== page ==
A QoSA agent registers to monitoring agents its will of being notified of variations in some specified indicators. It can specify a desired value of one system property and a threshold: when the current property value differs from the desired value more than the threshold, monitoring agents trigger the intervention of the interested QoSA. After being notified, the QoSA agent decides to operate on the service: it can simply propagate the notification to the client or to the service provider, thus delegating any decision to the final end-systems (QoS-aware services); it can interwork with the AC agent to request and obtain additional resources in order to maintain the initially required QoS; it can accommodate the service to the diminished resource availability by performing transformations on the exchanged data (QoS-transparent services), e.g., dropping frames or transcoding the format of multimedia flows.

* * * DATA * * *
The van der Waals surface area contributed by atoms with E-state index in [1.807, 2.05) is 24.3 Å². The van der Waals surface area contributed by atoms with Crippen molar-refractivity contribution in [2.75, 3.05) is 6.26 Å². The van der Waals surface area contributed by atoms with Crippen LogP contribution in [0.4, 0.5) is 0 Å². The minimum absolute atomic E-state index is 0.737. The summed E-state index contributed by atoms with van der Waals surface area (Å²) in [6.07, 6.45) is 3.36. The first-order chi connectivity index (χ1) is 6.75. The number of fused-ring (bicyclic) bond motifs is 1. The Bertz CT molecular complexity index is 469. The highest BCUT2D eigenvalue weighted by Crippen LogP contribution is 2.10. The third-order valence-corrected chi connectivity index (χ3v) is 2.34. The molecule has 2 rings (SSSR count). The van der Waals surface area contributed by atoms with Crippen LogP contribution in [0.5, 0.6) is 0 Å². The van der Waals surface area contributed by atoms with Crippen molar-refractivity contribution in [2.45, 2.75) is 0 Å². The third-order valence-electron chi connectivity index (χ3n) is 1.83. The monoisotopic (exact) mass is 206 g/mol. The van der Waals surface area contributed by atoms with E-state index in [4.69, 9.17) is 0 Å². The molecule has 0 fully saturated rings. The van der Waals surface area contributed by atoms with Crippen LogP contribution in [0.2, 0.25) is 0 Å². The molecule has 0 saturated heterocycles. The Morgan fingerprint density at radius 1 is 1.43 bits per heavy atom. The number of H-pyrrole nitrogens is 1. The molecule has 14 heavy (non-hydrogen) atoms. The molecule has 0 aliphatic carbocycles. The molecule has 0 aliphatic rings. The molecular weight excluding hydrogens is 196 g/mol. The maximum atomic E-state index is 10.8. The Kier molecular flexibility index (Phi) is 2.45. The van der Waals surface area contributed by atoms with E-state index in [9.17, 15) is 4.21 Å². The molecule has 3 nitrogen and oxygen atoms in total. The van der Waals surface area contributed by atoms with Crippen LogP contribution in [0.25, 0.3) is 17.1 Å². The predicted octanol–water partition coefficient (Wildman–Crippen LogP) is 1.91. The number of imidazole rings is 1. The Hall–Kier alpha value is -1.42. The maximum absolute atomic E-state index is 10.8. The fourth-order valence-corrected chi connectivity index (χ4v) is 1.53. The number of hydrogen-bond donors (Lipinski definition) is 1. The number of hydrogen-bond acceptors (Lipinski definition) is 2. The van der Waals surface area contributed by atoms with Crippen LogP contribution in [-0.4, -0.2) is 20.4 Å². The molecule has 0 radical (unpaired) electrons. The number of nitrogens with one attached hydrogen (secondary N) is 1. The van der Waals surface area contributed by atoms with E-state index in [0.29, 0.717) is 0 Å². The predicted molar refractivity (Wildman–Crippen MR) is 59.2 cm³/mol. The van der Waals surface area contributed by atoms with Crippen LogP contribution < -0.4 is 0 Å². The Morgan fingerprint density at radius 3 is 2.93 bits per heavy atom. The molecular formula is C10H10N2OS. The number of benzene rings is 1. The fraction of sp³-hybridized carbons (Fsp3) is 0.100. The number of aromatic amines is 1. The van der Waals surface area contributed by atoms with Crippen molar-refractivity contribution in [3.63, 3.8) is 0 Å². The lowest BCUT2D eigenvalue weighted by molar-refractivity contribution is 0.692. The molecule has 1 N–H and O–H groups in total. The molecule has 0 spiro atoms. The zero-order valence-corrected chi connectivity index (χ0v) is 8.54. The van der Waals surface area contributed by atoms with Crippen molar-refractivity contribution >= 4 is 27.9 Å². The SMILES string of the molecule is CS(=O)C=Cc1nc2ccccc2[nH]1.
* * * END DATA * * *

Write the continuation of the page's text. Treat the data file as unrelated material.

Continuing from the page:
To check the effectiveness of our QoS adaptation support, we have applied it in the field of distributed multimedia applications. The path between the video service provider and the (possibly mobile) video client is automatically determined at the moment of the user request. Monitoring, AC and QoSA agents are present on any active node of the network; this assumption is not severe because they are implemented by mobile agents that can be installed at run-time wherever they are needed. Monitoring agents observe the application-level QoS currently obtained from their local host to the next intermediate one. QoS flow specifications are expressed in terms of <receiving-host, bandwidth, delay, loss> tuples [12]. AC agents keep track of the already accepted streams that traverse their local node. They are in charge of answering to new connection requests from QoSA agents; they authenticate users requesting the flow and locally store information for user accounting. QoSA agents interrogate ACs: if the available resources are not enough for the required QoS, QoSAs can coordinate and reduce their resource requirements by scaling the stream. In particular, they are capable of dropping frames in Motion JPEG streams and of reducing image resolution in MPEG-2 ones [3, 13]. At the moment, we are testing our adaptation infrastructure within the framework of the MOSAICO project, by using DiVA (http://grid.grid.unina.it/ projects/diva/) as the service provider and the video client.